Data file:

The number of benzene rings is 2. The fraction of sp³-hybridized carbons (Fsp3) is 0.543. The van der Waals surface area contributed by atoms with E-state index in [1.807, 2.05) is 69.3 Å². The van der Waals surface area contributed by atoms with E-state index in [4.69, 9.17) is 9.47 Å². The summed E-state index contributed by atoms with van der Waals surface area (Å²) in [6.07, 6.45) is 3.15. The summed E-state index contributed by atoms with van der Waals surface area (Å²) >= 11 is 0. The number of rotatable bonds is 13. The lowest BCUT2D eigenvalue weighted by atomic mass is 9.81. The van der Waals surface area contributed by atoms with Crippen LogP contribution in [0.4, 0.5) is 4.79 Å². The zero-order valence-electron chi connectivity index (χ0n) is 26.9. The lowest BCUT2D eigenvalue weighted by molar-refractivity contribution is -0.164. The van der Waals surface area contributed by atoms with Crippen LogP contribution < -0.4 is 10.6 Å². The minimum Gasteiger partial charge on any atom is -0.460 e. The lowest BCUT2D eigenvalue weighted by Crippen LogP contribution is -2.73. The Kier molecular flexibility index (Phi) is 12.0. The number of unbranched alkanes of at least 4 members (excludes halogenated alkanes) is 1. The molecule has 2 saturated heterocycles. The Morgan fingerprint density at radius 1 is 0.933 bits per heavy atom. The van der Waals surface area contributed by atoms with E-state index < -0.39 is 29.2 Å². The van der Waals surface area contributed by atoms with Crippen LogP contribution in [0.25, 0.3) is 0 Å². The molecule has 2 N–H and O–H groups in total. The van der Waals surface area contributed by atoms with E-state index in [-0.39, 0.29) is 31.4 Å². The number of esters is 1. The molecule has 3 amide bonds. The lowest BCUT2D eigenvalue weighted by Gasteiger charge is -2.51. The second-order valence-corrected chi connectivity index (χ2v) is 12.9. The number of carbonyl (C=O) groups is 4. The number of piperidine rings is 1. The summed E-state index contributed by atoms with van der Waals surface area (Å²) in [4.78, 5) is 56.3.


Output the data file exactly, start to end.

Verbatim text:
The number of benzene rings is 2. The fraction of sp³-hybridized carbons (Fsp3) is 0.543. The van der Waals surface area contributed by atoms with E-state index in [1.807, 2.05) is 69.3 Å². The van der Waals surface area contributed by atoms with E-state index in [4.69, 9.17) is 9.47 Å². The summed E-state index contributed by atoms with van der Waals surface area (Å²) in [6.07, 6.45) is 3.15. The summed E-state index contributed by atoms with van der Waals surface area (Å²) >= 11 is 0. The number of rotatable bonds is 13. The lowest BCUT2D eigenvalue weighted by atomic mass is 9.81. The van der Waals surface area contributed by atoms with Crippen LogP contribution in [0.4, 0.5) is 4.79 Å². The zero-order valence-electron chi connectivity index (χ0n) is 26.9. The lowest BCUT2D eigenvalue weighted by molar-refractivity contribution is -0.164. The van der Waals surface area contributed by atoms with Crippen LogP contribution < -0.4 is 10.6 Å². The minimum Gasteiger partial charge on any atom is -0.460 e. The lowest BCUT2D eigenvalue weighted by Crippen LogP contribution is -2.73. The Kier molecular flexibility index (Phi) is 12.0. The number of unbranched alkanes of at least 4 members (excludes halogenated alkanes) is 1. The molecule has 2 saturated heterocycles. The Morgan fingerprint density at radius 1 is 0.933 bits per heavy atom. The van der Waals surface area contributed by atoms with E-state index < -0.39 is 29.2 Å². The van der Waals surface area contributed by atoms with Crippen LogP contribution in [0.25, 0.3) is 0 Å². The molecule has 2 N–H and O–H groups in total. The van der Waals surface area contributed by atoms with E-state index in [-0.39, 0.29) is 31.4 Å². The number of esters is 1. The molecule has 3 amide bonds. The lowest BCUT2D eigenvalue weighted by Gasteiger charge is -2.51. The second-order valence-corrected chi connectivity index (χ2v) is 12.9. The number of carbonyl (C=O) groups is 4. The number of piperidine rings is 1. The summed E-state index contributed by atoms with van der Waals surface area (Å²) in [4.78, 5) is 56.3.